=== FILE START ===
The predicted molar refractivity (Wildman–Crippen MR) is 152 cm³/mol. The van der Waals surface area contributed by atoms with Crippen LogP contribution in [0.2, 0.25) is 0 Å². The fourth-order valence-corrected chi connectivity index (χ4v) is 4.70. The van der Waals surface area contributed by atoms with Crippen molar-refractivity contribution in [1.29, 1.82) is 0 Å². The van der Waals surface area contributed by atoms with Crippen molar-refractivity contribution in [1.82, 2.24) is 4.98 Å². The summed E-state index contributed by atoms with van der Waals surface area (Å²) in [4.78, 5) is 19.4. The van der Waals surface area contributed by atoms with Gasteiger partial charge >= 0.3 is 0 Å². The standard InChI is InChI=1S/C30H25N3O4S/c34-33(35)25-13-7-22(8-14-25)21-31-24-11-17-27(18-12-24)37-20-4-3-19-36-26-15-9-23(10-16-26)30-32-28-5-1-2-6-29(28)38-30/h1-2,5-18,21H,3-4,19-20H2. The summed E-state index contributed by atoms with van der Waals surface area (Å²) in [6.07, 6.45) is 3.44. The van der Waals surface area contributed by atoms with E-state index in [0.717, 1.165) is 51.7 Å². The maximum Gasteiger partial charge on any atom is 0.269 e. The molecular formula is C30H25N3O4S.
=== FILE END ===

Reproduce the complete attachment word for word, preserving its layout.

The predicted molar refractivity (Wildman–Crippen MR) is 152 cm³/mol. The van der Waals surface area contributed by atoms with Crippen LogP contribution in [0.2, 0.25) is 0 Å². The fourth-order valence-corrected chi connectivity index (χ4v) is 4.70. The van der Waals surface area contributed by atoms with Crippen molar-refractivity contribution in [1.29, 1.82) is 0 Å². The van der Waals surface area contributed by atoms with Crippen molar-refractivity contribution in [1.82, 2.24) is 4.98 Å². The summed E-state index contributed by atoms with van der Waals surface area (Å²) in [4.78, 5) is 19.4. The van der Waals surface area contributed by atoms with Gasteiger partial charge >= 0.3 is 0 Å². The standard InChI is InChI=1S/C30H25N3O4S/c34-33(35)25-13-7-22(8-14-25)21-31-24-11-17-27(18-12-24)37-20-4-3-19-36-26-15-9-23(10-16-26)30-32-28-5-1-2-6-29(28)38-30/h1-2,5-18,21H,3-4,19-20H2. The summed E-state index contributed by atoms with van der Waals surface area (Å²) in [6.07, 6.45) is 3.44. The van der Waals surface area contributed by atoms with E-state index in [0.717, 1.165) is 51.7 Å². The maximum Gasteiger partial charge on any atom is 0.269 e. The molecular formula is C30H25N3O4S.